Both countries have withdrawn their ambassadors after Israel protested over a new law in Poland that restricts the rights of Holocaust survivors or their descendants to reclaim property seized by the country’s former communist regime.
The diplomatic row between Israel and Poland escalated on Monday after strongly criticised a new Polish law that restricts the rights of Holocaust survivors to reclaim property seized by the country’s former communist regime.
Poland’s nationalist conservative government said Monday that its ambassador to Israel will remain in Poland until further notice after Israel's new government downgraded diplomatic ties with Warsaw.
Meanwhile, Poland’s Prime Minister Mateusz Morawiecki defended the new legislation, which affects non-Jews and Jews alike, saying that it will end a period of criminal abuse in his country.
The spat erupted after Poland’s president’s signed the new law on Saturday despite heavy pressure not to by the United States government and warnings from Israel that it would harm ties.
Israeli Foreign Minister Yair Lapid denounced it as “an immoral, anti-Semitic law” as he recalled his nation’s top diplomat from Poland only hours after it was signed by President Andrzej Duda. Israel also suggested that the Polish ambassador, who was on vacation in Poland, not return to Israel.
After years of close ties under former Prime Minister Benjamin Netanyahu, Israel’s new government, which includes top officials who are the children of Holocaust survivors, has taken a far more confrontational approach.
What Poland's law says
Polish President Andrzej Duda earlier in the day signed the law, which addresses appropriations done by the communist government that ruled Poland from the end of World War II until 1989.
The law itself says nothing about the Holocaust or World War II. Instead it establishes that any administrative decision issued 30 years ago or more can no longer be challenged, meaning that property owners who had their homes or businesses seized in the communist era can no longer get compensation.
It is expected to cut off for all time the hopes of some families — both Jewish and non-Jewish — of reclaiming property seized during that era.
Both the US and Israeli governments had strongly urged Poland not to pass the law and Israel had warned it would harm ties.
Israeli Prime Minister Naftali Bennett called Duda's signing of the law “a shameful decision and disgraceful contempt for the memory of the Holocaust” and said “Poland has chosen to continue harming those who have lost everything.”
Foreign Minister Yair Lapid said that he had instructed Israel's charges d'affaires in Warsaw to return home immediately and that the new Israeli ambassador to Poland, who was scheduled to leave for Warsaw, will remain in Israel.
The Israel Foreign Ministry also said it was recommending that the Polish ambassador, who is back home on holiday, not return to Israel.
“Poland today approved — not for the first time — an immoral, anti-Semitic law,” said Lapid, whose late father was a Holocaust survivor.
Defense Minister Defense Minister Benny Gantz, noting that he was the son of Holocaust survivors, said he was “deeply disturbed."
“Property restitution is a small yet significant part of the process to fulfill the rights of those who have survived and to acknowledge those who have perished in one of the world’s biggest genocides,” Gantz said.
Duda said Saturday that he had analysed the matter carefully and decided to sign the law to end legal uncertainty and fraud linked to properties whose ownership remains in doubt decades after their seizure.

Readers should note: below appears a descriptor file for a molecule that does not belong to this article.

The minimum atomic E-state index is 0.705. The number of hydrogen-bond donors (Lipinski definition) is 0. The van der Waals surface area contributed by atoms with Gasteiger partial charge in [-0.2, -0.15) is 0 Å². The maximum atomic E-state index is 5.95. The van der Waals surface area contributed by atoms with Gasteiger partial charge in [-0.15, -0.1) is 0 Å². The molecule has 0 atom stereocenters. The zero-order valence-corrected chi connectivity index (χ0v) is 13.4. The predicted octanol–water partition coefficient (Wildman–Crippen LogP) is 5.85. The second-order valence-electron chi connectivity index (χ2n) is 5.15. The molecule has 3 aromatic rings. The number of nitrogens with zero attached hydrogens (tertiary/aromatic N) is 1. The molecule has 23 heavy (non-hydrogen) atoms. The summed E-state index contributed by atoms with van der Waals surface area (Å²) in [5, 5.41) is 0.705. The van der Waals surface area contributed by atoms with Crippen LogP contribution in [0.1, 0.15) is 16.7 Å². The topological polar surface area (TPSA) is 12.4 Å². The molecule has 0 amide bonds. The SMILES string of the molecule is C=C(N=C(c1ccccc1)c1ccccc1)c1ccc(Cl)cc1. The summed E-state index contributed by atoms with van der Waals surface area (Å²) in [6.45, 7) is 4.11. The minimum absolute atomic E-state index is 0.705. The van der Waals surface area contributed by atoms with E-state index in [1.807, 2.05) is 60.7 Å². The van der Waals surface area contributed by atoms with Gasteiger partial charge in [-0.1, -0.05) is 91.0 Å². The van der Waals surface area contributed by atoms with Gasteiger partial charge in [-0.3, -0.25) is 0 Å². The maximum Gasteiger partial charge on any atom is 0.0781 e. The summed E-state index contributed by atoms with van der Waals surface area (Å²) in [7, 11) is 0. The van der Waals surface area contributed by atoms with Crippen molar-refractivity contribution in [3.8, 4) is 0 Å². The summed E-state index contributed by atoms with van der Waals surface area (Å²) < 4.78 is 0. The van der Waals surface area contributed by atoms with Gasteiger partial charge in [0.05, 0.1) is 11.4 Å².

The law does not distinguish between Jewish and non-Jewish claimants, and Duda said he strongly objected to anyone suggesting that the law was directed specifically against Jews who survived the Holocaust.
“I unequivocally reject this rhetoric and say it with all my strength," Duda said. “Linking this act with the Holocaust raises my firm objection.”
Property seized after Jews forced to flee Poland
Before World War II, Poland was home to Europe’s largest Jewish community of nearly 3.5 million people. Most were killed in the Holocaust and their properties confiscated by the Nazis.
Some of the small numbers of Polish Jews who survived faced violence and persecution at Polish hands after the war, driving many to emigrate to countries including the United States and Israel, which today is home to tens of thousands of aging Holocaust survivors.
Poland’s post-war communist authorities seized many of those properties, along with the property of many non-Jewish owners in Warsaw and other cities.
When communism fell in 1989, it opened up the possibility for claimants to try to regain family properties.
Some cases have been resolved in courts, but Poland has never passed a comprehensive law that would regulate restituting or compensating seized properties.
Complicating the matter, some criminal groups in past years have falsely claimed to represent rightful owners, obtaining valuable properties through fraud, and later evicting tenants from the properties.
“I am convinced that with my signature the era of legal chaos ends — the era of re-privatisation mafias, the uncertainty of millions of Poles and the lack of respect for the basic rights of citizens of our country. I believe in a state that protects its citizens against injustice,” Duda said.
The legislation was widely supported across the political spectrum in Poland.
The last major diplomatic crisis between Israel and Poland erupted in 2018 when Warsaw introduced a law that many in Israel viewed as an attempt to suppress discussion of crimes that Poles committed against Jews during the German occupation of World War II.
The law was eventually watered down and has not been applied.